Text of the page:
© Copyright 2010 by Lynn Schlossberger LPC, therapist in Baton Rouge, Louisiana. All Rights Reserved. Permission to publish granted to GoodTherapy.org.

The preceding article was solely written by the author named above. Any views and opinions expressed are not necessarily shared by GoodTherapy.org. Questions or concerns about the preceding article can be directed to the author or posted as a comment below.

  • Leave a Comment
  • AF


    April 17th, 2010 at 12:34 AM

    spirituality has helped a lot of people including me in connecting with their inner selves.it is like a window to the side of us that we do not quite know as much.

  • Ashleigh


    April 17th, 2010 at 11:58 AM

    I have always felt that the more spiritually evolved a person is the better his life is bound to be. Having a belief in a power greater than you are gives you the faith and the knowledge that He is in control and can give you all that you need to make it through every situation thrown your way. I know that my faith and my beliefs make me stronger and I hope that it does the same for others.

  • Lewis T.

    Lewis T.

    April 18th, 2010 at 8:09 PM

    i strongly believe that spirituality and psychotherapy are deeply inter-connected because both require mental attention and both are treading on the same topics of calm and peace and a getaway from problems.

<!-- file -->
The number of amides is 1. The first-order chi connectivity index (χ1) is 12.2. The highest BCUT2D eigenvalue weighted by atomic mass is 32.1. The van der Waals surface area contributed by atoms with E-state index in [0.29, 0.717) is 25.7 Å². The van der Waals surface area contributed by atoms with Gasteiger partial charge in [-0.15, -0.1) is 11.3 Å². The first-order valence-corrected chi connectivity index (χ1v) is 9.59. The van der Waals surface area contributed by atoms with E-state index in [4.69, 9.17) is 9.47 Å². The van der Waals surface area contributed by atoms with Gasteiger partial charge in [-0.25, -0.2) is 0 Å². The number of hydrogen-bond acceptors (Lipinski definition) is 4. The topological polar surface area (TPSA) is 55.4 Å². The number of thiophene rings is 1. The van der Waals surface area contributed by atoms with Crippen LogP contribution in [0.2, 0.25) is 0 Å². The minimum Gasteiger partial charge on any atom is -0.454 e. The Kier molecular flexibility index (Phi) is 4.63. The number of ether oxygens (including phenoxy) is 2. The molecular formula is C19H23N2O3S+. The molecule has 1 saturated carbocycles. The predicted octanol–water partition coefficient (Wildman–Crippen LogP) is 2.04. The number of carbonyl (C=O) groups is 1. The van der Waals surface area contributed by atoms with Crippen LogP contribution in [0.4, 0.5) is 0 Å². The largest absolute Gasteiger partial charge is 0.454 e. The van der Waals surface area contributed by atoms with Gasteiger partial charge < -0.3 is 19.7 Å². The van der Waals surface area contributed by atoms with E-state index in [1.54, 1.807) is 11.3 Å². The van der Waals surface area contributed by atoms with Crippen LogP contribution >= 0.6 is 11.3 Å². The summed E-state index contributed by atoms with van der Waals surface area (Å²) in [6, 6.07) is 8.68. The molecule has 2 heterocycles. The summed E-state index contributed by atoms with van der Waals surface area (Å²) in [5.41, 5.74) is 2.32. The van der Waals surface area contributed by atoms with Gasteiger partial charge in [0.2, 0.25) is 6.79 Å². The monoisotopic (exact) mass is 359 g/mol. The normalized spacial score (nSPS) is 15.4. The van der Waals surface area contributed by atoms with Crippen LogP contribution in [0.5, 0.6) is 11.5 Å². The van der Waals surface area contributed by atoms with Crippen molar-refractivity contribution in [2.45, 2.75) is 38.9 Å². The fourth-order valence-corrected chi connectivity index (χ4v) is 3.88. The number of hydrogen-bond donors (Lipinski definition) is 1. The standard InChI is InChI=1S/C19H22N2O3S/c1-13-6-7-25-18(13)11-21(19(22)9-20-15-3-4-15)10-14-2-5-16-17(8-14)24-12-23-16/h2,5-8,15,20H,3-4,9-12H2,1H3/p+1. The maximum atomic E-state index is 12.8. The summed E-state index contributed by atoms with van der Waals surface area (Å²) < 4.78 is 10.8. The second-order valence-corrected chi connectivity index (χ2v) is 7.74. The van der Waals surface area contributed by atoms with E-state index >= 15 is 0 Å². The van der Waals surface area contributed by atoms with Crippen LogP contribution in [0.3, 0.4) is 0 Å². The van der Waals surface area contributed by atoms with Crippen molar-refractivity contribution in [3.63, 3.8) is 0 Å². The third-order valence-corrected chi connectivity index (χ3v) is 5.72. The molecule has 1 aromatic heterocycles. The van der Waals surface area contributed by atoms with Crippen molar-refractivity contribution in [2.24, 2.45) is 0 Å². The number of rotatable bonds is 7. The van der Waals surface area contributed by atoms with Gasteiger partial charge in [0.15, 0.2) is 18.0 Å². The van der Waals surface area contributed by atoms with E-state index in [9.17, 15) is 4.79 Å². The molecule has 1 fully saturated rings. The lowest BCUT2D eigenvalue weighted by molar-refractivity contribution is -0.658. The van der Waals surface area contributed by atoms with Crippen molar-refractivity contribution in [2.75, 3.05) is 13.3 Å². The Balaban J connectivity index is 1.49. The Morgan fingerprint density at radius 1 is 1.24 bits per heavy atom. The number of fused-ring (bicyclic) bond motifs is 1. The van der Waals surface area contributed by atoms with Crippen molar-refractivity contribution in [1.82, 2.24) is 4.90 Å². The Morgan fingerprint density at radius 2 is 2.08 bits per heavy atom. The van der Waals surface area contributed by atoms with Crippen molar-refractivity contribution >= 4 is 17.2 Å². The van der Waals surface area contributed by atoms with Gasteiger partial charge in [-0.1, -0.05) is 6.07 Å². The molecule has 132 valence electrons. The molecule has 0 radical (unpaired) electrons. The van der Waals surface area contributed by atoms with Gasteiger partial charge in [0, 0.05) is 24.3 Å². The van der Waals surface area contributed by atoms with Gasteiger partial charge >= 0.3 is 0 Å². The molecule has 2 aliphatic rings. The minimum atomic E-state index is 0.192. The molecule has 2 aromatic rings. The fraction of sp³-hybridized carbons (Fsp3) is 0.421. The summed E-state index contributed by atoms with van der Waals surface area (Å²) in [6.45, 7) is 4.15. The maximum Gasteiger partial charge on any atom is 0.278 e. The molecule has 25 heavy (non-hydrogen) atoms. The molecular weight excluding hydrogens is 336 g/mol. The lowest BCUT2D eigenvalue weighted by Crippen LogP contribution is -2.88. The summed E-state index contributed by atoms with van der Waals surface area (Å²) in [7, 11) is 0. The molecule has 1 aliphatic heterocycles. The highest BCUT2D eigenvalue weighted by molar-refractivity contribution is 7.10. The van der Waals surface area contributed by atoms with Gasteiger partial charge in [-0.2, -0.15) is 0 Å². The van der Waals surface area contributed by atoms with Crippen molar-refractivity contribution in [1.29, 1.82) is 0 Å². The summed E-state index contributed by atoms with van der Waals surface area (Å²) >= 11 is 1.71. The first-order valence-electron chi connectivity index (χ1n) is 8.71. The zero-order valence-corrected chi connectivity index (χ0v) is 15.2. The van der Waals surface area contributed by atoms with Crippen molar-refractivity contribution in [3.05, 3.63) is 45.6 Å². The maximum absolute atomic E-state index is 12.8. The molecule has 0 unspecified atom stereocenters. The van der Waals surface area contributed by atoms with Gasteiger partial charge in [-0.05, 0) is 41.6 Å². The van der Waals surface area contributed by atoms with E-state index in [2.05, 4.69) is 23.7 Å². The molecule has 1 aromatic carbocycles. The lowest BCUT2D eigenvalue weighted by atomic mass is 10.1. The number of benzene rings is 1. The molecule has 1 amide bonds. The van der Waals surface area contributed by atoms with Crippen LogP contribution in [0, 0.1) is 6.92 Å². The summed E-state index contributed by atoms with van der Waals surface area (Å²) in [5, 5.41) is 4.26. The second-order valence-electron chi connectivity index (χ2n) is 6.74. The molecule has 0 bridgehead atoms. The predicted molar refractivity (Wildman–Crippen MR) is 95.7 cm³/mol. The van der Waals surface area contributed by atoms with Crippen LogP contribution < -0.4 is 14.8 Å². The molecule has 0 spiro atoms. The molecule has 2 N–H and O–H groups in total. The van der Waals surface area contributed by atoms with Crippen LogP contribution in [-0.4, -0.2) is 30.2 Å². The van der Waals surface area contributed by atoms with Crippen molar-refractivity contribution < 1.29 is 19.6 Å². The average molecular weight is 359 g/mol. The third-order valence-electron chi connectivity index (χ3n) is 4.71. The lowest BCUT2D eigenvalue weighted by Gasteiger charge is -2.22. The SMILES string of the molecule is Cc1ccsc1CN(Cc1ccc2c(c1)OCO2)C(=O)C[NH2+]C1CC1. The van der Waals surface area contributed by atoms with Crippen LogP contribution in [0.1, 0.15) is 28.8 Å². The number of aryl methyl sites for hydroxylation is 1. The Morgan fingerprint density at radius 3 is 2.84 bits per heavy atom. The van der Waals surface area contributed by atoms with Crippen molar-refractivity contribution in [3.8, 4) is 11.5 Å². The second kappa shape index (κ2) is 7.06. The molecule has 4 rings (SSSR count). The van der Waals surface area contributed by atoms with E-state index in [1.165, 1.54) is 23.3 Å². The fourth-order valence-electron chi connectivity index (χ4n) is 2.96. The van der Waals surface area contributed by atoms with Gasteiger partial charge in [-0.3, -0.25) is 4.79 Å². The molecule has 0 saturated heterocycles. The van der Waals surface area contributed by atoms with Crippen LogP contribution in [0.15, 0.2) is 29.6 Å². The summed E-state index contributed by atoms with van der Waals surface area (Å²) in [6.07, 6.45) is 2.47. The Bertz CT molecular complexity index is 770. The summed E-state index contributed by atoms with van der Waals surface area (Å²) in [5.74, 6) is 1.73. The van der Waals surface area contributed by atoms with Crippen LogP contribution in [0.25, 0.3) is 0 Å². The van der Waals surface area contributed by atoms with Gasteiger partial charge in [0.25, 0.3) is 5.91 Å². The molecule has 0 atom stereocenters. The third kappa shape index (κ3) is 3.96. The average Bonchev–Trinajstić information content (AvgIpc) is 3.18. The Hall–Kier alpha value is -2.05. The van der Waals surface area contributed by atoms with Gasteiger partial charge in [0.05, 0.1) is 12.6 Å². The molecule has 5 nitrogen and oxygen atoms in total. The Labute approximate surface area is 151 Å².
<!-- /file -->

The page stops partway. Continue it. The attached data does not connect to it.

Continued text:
• Sandra


    April 19th, 2010 at 3:14 AM

    I think that it is wonderful that so many therapists are now helping to promote a spirituality among their clients as a way to promote healing for them. Having a belief in something is a very powerful thing, and knowing that no matter what happens you will always have your faith is a strength like nothing else can give. Thanks to those who are actively promoting this message- I think that there are going to be a lot of good people who will benefit as a result of this type of work, both the givers and the receivers.

  • Gary


    June 18th, 2010 at 9:27 AM

    I think you are blurring the lines between religion and healthcare. I wonder if therapists would be as supportive of religious personnel doing “therapy” and getting paid for it as much as therapists seem to indulge in religious practices and psychotherapy. Therapists are not, and should not be religious practitioners peddling faith as a licensed helthcare service. I think this is dangerous, unethical and should be illegal.

  • Lynn


    July 28th, 2010 at 7:38 PM

    Actually, Gary, I’m making a distinction between religion and spirituality. Religious belief is personal and does not belong in the therapeutic setting. Spirituality, however, is the domain of the quest for a meaningful life, a universal human experience that does not belong only to religious practitioners. It is those concerns that I am addressing here. My training is in the contemplative tradition. I too would advise caution about entering into any sphere of counseling practice without appropriate training.

    Supporting the client in exploring what is sacred to them in the midst of daily life, or what decisions are compatible with their sense of self, does not imply adherence to any particular theological viewpoint. None is offered; professional ethics requires that boundary be respected. I share your concern.